Romeo, L. 2015. What is territorial development? GREAT insights Magazine, Volume 4, Issue 4. June/July 2015.
A national policy on territorial development may provide the missing link between politics-driven decentralisation and development. This article advances a policy-relevant definition of territorial development and outlines a strategy to promote it.
The link between decentralisation and development is notoriously problematic. Not only is empirical evidence limited and inconclusive, the very conceptualisation of the link is open to questions and interpretations. Yet, after more than two decades of worldwide decentralisation reforms, some basic lessons have been learned:
– Decentralisation is invariably driven by politics, which dictates the scope and pace of the reforms.
– Decentralisation may contribute to development, but this depends on:
Decentralisation will not contribute to development if the State itself is not committed to development or if the political drivers of the reforms are not supplemented by a national policy that values territorial development and empowers local authorities to promote it. Such policy is then the condition for politics-driven decentralisation to also have a developmental impact. Conversely, its absence goes a long way to explain the freezing or reversal of so many decentralisation processes in the real world. But what is territorial development and what does it take to empower local authorities to deliver it?
When used before the word development, the adjective territorial typically refers to either (i) the spatial integration or (ii) the geographic scale, of development.
In the first, more technical sense, territorial development refers to integrated multi-sector development across a specific portion of territory, guided by a spatial vision of the desirable future and supported by strategic investments in physical infrastructure and environmental management. This definition makes no reference to scales (local, regional, national or transnational) and applies equally to any of them.
In the second, more neutral, sense, territorial development is simply an umbrella term for development of specific (typically sub-national) portions of territory. These may be an urban, metropolitan, regional or rural jurisdiction, but also watershed, coastal, mountainous, border areas, etc. Most often, the term is used to encompass both local development (narrowly associated with smaller, first-tier, jurisdictions or even part of them and regional development, i.e. the development of larger, intermediate jurisdictions (districts, provinces, regions, etc.). But since any space can be defined as local from an observer placed above or outside it, the expression territorial development may just designate local development at any scale.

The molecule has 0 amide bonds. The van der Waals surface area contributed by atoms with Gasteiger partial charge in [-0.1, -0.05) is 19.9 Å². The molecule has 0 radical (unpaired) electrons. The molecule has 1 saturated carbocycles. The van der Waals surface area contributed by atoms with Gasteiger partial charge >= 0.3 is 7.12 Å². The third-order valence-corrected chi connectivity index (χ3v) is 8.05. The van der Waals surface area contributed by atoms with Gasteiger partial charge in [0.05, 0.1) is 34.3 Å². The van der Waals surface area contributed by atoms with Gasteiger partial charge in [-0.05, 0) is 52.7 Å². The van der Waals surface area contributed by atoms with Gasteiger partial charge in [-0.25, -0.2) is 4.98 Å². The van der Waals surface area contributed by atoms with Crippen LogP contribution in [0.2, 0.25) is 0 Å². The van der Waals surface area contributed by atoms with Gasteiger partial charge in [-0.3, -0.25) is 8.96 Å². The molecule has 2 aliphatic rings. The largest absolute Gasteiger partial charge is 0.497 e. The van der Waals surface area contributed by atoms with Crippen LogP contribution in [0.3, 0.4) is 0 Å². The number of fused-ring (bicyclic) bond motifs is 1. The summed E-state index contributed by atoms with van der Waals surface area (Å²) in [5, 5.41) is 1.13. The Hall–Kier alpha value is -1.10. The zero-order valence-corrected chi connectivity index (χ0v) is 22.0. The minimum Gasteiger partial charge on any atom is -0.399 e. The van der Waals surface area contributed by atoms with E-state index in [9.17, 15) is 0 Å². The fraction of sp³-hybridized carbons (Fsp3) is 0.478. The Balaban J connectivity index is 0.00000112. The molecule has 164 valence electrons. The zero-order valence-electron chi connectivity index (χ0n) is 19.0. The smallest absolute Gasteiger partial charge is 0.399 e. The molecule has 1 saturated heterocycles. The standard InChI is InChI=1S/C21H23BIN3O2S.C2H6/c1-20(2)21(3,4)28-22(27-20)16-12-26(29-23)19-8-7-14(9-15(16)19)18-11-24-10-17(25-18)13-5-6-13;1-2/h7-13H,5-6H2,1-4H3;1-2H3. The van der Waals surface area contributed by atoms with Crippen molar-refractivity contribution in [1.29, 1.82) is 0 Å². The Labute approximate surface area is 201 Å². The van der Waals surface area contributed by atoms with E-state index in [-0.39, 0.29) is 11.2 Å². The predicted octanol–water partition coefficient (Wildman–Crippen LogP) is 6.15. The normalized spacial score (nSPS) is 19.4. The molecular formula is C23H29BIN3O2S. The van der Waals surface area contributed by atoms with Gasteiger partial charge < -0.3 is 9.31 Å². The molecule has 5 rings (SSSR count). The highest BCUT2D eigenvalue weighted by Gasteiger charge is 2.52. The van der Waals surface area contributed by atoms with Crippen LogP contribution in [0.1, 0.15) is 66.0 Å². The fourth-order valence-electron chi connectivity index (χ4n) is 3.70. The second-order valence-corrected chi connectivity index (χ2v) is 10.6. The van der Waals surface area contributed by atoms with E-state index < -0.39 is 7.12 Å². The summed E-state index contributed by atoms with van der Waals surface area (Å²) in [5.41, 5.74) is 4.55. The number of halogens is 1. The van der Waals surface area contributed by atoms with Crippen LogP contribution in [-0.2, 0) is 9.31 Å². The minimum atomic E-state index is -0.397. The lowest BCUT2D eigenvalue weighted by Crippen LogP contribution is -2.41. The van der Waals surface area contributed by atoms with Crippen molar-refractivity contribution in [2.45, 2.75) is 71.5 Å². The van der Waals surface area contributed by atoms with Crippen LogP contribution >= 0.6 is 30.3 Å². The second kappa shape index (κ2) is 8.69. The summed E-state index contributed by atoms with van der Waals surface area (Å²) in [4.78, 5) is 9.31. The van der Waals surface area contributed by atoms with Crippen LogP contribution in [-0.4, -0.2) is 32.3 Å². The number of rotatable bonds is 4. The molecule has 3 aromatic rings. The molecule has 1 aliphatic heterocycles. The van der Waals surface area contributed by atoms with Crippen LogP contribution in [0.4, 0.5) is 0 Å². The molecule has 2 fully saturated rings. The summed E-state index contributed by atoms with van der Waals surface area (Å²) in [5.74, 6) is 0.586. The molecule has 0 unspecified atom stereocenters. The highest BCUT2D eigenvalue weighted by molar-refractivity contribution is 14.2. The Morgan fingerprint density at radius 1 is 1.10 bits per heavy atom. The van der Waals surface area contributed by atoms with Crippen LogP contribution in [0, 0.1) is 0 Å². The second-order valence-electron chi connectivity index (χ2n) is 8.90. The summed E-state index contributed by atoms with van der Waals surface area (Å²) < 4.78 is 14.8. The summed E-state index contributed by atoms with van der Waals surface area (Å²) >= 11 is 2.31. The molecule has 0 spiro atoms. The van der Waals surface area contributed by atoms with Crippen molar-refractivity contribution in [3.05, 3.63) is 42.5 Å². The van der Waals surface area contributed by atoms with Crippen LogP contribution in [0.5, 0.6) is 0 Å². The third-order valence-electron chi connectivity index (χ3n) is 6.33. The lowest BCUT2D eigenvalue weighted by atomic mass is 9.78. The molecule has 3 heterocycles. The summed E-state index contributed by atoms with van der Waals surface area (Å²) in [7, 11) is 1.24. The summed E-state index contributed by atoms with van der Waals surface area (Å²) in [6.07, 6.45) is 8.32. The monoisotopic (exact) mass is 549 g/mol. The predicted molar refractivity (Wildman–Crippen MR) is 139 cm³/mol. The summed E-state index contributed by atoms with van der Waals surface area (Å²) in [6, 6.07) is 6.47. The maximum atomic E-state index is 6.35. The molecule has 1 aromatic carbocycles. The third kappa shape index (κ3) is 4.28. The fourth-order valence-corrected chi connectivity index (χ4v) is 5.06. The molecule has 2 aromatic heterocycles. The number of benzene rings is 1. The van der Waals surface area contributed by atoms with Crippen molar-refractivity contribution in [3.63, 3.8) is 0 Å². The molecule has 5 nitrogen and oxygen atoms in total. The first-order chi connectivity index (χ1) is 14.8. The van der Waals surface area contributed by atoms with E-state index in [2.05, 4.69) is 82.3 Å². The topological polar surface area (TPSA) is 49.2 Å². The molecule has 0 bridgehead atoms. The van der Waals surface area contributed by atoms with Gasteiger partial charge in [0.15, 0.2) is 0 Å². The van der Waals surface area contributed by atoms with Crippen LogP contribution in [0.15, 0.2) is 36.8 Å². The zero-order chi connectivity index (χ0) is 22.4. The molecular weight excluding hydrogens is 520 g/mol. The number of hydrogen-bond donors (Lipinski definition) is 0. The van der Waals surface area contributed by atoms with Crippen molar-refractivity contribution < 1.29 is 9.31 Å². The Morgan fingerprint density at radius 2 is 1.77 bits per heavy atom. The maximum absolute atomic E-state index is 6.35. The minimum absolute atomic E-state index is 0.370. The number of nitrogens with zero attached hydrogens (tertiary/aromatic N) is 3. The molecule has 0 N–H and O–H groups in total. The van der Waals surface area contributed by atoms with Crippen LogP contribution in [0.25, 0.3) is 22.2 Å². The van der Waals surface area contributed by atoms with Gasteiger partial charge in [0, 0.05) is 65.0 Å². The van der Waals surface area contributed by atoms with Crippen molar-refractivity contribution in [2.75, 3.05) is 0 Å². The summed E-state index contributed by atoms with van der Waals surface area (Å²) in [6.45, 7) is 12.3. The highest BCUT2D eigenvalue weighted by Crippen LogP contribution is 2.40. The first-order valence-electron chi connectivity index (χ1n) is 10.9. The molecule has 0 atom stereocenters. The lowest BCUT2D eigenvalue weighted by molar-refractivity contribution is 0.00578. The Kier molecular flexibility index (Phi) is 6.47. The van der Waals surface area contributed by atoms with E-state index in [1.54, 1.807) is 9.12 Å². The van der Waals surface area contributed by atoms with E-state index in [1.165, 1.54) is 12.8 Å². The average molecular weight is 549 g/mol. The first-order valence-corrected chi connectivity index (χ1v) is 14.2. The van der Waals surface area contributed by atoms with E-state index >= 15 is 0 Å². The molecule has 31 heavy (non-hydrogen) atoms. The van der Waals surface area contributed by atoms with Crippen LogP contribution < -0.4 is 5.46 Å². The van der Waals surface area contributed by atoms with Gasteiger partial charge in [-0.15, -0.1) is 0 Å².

What should we make of these definitions? Their proponents take different disciplinary perspectives and have different policy concerns. They may end up obscuring some issues while insisting on others.
Those who define territorial development as spatially integrated development of a specific territory may underestimate the complex operation of economic and social sectors across multiple scales and overstate the scope and feasibility of their coordination by local authorities. They may take a hyper-local perspective, obscuring the multi-scalar, multi-actor, nature of territorial development.
Those who define territorial development neutrally, as development that happens in a territory (whatever the scale), may ignore the critical differences, mostly political and institutional, of places of different scale in promoting local development. A most obvious example is the difference, in scope and modalities, of people’s participation in public policy making and implementation, at the urban or regional scale. They may obscure the endogenous nature of local development and the role that the territory plays as active ingredient, not passive receptacle, of development.
A better definition of territorial development is needed. It should be built on the concept of local development, taking stock of its evolution since the early 80s, to eventually understand territorialdevelopment as a more specific and policy-relevant conceptualisation of local development.
Click on the image to enlarge